To move her science forward with that grant, she realized that she needed to be at a research university. A job search led to the UO, where a series of donor-funded faculty chairs eventually boosted her research on water surfaces.
"Water is an amazing compound. It is the most complex and simple chemical, yet its molecular surface properties remain a mystery," she said. "What happens when other compounds such as oils and pollutants come in contact with a pristine water surface?"
For her research, she designed state-of-the-art laser systems, optics equipment and computers that work in tandem to understand molecular processes at liquid surfaces that have environmental importance.
Her research has provided valuable insights into the way water surface molecules stick together and how this surface bonding is altered when in contact with oils, dispersants, surfactants and gaseous pollutants.
Of particular note was her discovery that countered the notion that oil and water don’t mix. There is actually a very weak bonding at a surface between the two that has implications for many biological and environmental processes.
In 1998, Richmond was selected for the Philip H. Knight Professor of Liberal Arts and Sciences, an endowed chair funded by the founder of Nike. When shown copies of the nomination letters with the names removed for privacy reasons, she found comments in one submission that stunned her.
"It said that Richmond is doing the quality of science that someday could get her into the National Academy of Sciences," she said. "It was an ah-hah moment for me and was gratifying to see our work was appreciated."
In 2011, she was elected into the academy. A year later she was appointed by Obama to the National Science Board. She also is serving as a U.S. science envoy to Southeast Asia. In February, she ends a one-year term as president of the American Association for the Advancement of Science.
Richmond received her second endowed chair at the UO in 2001 as the Richard M. and Patricia H. Noyes Professor of Chemistry. In 2013, she was named as the UO’s Presidential Chair in Science, the second of two presidential chairs created with $5 million in gifts from an anonymous donor.
"Endowed professorships at a university level have become increasingly important for the financial assistance and also for recognizing excellence,” she said. “The title opens doors and is a very visible indicator of the value that your university has in your scholarly endeavors. I’m very grateful. It means a lot that a donor thinks so highly of our work and wants to help move it forward. A great faculty advances everything at the university. It also attracts great students."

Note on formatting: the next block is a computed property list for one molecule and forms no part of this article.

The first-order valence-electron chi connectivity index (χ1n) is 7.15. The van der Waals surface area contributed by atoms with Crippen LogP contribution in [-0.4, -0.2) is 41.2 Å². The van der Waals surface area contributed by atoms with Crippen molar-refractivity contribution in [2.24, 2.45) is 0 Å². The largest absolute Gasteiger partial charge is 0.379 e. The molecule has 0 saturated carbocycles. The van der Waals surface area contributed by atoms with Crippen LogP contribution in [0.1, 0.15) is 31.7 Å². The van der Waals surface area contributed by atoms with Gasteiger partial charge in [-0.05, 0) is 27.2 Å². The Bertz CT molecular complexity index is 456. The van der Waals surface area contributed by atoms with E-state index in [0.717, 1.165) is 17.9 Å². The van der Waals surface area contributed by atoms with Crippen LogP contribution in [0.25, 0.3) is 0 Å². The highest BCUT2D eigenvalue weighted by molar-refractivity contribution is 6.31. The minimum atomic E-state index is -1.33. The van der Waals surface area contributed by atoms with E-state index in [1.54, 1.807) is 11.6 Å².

Even as she has achieved personal success, she became increasingly aware of different types of discrimination that she and many of her women colleagues around the country were experiencing. Doing nothing was not an option.
In 1998, Richmond and Jeanne Pemberton of the University of Arizona co-founded COACh (the Committee on the Advancement of Women Chemists) to address these issues. The organization delivered a series of successful workshops around the U.S. on negotiation, leadership and conflict resolution to more than 15,000 women in all fields of science and engineering.
Since 2010 Richmond has taken COACh to developing countries in Africa, Asia and Latin America. These international workshops, which include guidance on publishing and proposal writing, have been conducted in more than 20 countries.
While the National Medal of Science she received from Obama recognizes individual scientific achievements, Richmond says it really honors the 130 current and former undergraduate students, graduate students and postdoctoral researchers who have worked in her labs.
"They are the ones who work in the laboratory everyday," she said. "It's really a credit to them."